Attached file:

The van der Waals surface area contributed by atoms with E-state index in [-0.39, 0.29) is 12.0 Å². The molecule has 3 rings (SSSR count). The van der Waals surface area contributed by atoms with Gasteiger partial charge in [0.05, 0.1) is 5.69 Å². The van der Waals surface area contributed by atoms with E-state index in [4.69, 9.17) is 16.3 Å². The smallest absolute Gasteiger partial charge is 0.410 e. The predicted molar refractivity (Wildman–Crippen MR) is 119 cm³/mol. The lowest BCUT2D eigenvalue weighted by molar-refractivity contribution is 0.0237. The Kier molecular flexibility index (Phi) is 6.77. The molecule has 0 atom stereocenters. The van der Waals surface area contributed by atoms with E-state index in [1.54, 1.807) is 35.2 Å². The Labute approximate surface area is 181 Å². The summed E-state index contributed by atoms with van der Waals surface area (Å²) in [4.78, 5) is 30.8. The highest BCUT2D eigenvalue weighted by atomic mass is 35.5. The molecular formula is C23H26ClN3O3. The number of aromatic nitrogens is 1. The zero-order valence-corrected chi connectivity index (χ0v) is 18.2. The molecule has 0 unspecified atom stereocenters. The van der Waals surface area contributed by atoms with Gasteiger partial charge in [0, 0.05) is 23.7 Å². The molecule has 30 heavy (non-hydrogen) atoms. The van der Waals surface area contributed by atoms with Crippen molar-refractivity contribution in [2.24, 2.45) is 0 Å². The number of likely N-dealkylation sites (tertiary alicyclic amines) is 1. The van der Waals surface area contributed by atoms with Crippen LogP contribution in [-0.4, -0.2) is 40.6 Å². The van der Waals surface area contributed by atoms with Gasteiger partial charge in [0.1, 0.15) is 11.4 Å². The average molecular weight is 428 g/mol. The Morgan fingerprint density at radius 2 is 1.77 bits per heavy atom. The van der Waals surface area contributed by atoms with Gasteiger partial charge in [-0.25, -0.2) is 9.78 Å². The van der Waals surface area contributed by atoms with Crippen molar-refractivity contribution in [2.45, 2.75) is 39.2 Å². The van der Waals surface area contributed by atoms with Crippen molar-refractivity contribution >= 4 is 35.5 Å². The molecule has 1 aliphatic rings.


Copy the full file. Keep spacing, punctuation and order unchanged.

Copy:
The van der Waals surface area contributed by atoms with E-state index in [-0.39, 0.29) is 12.0 Å². The molecule has 3 rings (SSSR count). The van der Waals surface area contributed by atoms with Gasteiger partial charge in [0.05, 0.1) is 5.69 Å². The van der Waals surface area contributed by atoms with E-state index in [4.69, 9.17) is 16.3 Å². The smallest absolute Gasteiger partial charge is 0.410 e. The predicted molar refractivity (Wildman–Crippen MR) is 119 cm³/mol. The lowest BCUT2D eigenvalue weighted by molar-refractivity contribution is 0.0237. The Kier molecular flexibility index (Phi) is 6.77. The molecule has 0 atom stereocenters. The van der Waals surface area contributed by atoms with E-state index in [1.54, 1.807) is 35.2 Å². The Labute approximate surface area is 181 Å². The summed E-state index contributed by atoms with van der Waals surface area (Å²) in [4.78, 5) is 30.8. The highest BCUT2D eigenvalue weighted by atomic mass is 35.5. The molecular formula is C23H26ClN3O3. The number of aromatic nitrogens is 1. The zero-order valence-corrected chi connectivity index (χ0v) is 18.2. The molecule has 0 unspecified atom stereocenters. The van der Waals surface area contributed by atoms with Gasteiger partial charge in [0, 0.05) is 23.7 Å². The molecule has 30 heavy (non-hydrogen) atoms. The van der Waals surface area contributed by atoms with Crippen molar-refractivity contribution in [2.24, 2.45) is 0 Å². The number of likely N-dealkylation sites (tertiary alicyclic amines) is 1. The van der Waals surface area contributed by atoms with Crippen LogP contribution in [-0.4, -0.2) is 40.6 Å². The van der Waals surface area contributed by atoms with Gasteiger partial charge in [0.1, 0.15) is 11.4 Å². The average molecular weight is 428 g/mol. The Morgan fingerprint density at radius 2 is 1.77 bits per heavy atom. The van der Waals surface area contributed by atoms with Gasteiger partial charge in [-0.25, -0.2) is 9.78 Å². The van der Waals surface area contributed by atoms with Crippen molar-refractivity contribution in [2.45, 2.75) is 39.2 Å². The van der Waals surface area contributed by atoms with Crippen molar-refractivity contribution >= 4 is 35.5 Å². The molecule has 1 aliphatic rings.